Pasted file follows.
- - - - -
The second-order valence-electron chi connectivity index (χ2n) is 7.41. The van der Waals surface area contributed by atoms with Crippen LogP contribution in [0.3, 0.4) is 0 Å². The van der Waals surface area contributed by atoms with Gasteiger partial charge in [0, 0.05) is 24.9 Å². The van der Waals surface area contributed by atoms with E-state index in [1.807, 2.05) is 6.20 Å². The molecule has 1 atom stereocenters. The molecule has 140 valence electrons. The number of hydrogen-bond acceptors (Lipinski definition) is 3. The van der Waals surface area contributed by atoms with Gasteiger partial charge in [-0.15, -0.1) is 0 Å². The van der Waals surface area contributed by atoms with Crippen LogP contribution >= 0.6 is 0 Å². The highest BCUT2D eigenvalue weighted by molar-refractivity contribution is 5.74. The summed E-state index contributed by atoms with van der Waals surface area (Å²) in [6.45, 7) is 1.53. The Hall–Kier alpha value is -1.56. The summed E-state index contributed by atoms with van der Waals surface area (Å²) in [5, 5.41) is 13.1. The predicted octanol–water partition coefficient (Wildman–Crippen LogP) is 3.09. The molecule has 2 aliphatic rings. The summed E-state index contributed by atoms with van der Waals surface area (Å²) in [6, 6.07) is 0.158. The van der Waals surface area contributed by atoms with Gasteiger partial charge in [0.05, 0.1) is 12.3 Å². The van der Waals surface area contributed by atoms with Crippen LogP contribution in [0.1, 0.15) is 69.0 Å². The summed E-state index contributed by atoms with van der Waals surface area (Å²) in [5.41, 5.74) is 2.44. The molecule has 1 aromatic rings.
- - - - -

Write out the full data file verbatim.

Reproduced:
The second-order valence-electron chi connectivity index (χ2n) is 7.41. The van der Waals surface area contributed by atoms with Crippen LogP contribution in [0.3, 0.4) is 0 Å². The van der Waals surface area contributed by atoms with Gasteiger partial charge in [0, 0.05) is 24.9 Å². The van der Waals surface area contributed by atoms with E-state index in [1.807, 2.05) is 6.20 Å². The molecule has 1 atom stereocenters. The molecule has 140 valence electrons. The number of hydrogen-bond acceptors (Lipinski definition) is 3. The van der Waals surface area contributed by atoms with Gasteiger partial charge in [-0.15, -0.1) is 0 Å². The van der Waals surface area contributed by atoms with Crippen LogP contribution >= 0.6 is 0 Å². The highest BCUT2D eigenvalue weighted by molar-refractivity contribution is 5.74. The summed E-state index contributed by atoms with van der Waals surface area (Å²) in [6.45, 7) is 1.53. The Hall–Kier alpha value is -1.56. The summed E-state index contributed by atoms with van der Waals surface area (Å²) in [5, 5.41) is 13.1. The predicted octanol–water partition coefficient (Wildman–Crippen LogP) is 3.09. The molecule has 2 aliphatic rings. The summed E-state index contributed by atoms with van der Waals surface area (Å²) in [6, 6.07) is 0.158. The van der Waals surface area contributed by atoms with Gasteiger partial charge in [0.05, 0.1) is 12.3 Å². The van der Waals surface area contributed by atoms with Crippen LogP contribution in [0.1, 0.15) is 69.0 Å². The summed E-state index contributed by atoms with van der Waals surface area (Å²) in [5.41, 5.74) is 2.44. The molecule has 1 aromatic rings.